The Father and the son revealed by the spirit

243 Before his Passover, Jesus announced the sending of "another Paraclete" (Advocate), the Holy Spirit. At work since creation, having previously "spoken through the prophets", the Spirit will now be with and in the disciples, to teach them and guide them "into all the truth". The Holy Spirit is thus revealed as another divine person with Jesus and the Father.

244 The eternal origin of the Holy Spirit is revealed in his mission in time. the Spirit is sent to the apostles and to the Church both by the Father in the name of the Son, and by the Son in person, once he had returned to the Father. The sending of the person of the Spirit after Jesus' glorification reveals in its fullness the mystery of the Holy Trinity.

245 The apostolic faith concerning the Spirit was confessed by the second ecumenical council at Constantinople (381): "We believe in the Holy Spirit, the Lord and giver of life, who proceeds from the Father." By this confession, the Church recognizes the Father as "the source and origin of the whole divinity". But the eternal origin of the Spirit is not unconnected with the Son's origin: "The Holy Spirit, the third person of the Trinity, is God, one and equal with the Father and the Son, of the same substance and also of the same nature. . . Yet he is not called the Spirit of the Father alone,. . . but the Spirit of both the Father and the Son." The Creed of the Church from the Council of Constantinople confesses: "With the Father and the Son, he is worshipped and glorified."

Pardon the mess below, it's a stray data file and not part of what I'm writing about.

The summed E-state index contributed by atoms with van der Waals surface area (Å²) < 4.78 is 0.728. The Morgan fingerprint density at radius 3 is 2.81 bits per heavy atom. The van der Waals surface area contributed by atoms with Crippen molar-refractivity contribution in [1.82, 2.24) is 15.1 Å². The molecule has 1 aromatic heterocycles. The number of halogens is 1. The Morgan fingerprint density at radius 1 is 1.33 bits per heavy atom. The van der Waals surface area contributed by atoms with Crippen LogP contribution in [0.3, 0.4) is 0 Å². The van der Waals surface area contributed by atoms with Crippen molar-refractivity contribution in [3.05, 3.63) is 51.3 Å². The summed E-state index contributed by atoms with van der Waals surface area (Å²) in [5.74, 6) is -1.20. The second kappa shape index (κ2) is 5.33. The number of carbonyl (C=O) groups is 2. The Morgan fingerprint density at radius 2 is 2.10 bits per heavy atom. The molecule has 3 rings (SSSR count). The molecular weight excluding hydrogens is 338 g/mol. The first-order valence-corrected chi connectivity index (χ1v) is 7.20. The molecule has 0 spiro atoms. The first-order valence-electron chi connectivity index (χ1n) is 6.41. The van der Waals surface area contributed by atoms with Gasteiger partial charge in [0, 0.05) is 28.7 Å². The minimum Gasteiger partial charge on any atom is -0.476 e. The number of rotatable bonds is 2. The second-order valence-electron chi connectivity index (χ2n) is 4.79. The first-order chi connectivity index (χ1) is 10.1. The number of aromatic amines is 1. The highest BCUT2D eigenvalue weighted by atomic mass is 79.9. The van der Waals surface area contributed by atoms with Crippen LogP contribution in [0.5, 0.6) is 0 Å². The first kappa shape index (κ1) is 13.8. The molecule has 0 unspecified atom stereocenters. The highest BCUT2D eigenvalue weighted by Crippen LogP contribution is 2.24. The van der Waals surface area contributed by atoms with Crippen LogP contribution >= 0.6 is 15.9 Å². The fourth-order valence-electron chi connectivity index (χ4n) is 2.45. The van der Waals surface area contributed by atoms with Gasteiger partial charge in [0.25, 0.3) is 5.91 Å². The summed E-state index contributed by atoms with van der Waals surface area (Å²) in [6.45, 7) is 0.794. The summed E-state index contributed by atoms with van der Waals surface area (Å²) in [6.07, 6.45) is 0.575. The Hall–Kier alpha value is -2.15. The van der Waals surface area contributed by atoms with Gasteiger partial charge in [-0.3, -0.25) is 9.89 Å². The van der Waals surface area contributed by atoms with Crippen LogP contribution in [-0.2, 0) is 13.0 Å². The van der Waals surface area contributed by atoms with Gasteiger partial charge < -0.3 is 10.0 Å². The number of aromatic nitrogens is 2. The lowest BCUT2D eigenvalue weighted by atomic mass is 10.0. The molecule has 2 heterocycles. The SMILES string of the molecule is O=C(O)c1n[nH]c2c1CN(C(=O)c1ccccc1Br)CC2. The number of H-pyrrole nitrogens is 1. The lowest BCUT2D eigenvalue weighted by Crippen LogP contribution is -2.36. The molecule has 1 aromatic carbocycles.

246 The Latin tradition of the Creed confesses that the Spirit "proceeds from the Father and the Son (filioque)". the Council of Florence in 1438 explains: "The Holy Spirit is eternally from Father and Son; He has his nature and subsistence at once (simul) from the Father and the Son. He proceeds eternally from both as from one principle and through one spiration... And, since the Father has through generation given to the only-begotten Son everything that belongs to the Father, except being Father, the Son has also eternally from the Father, from whom he is eternally born, that the Holy Spirit proceeds from the Son."

247 The affirmation of the filioque does not appear in the Creed confessed in 381 at Constantinople. But Pope St. Leo I, following an ancient Latin and Alexandrian tradition, had already confessed it dogmatically in 447, even before Rome, in 451 at the Council of Chalcedon, came to recognize and receive the Symbol of 381. the use of this formula in the Creed was gradually admitted into the Latin liturgy (between the eighth and eleventh centuries). the introduction of the filioque into the Niceno-Constantinopolitan Creed by the Latin liturgy constitutes moreover, even today, a point of disagreement with the Orthodox Churches.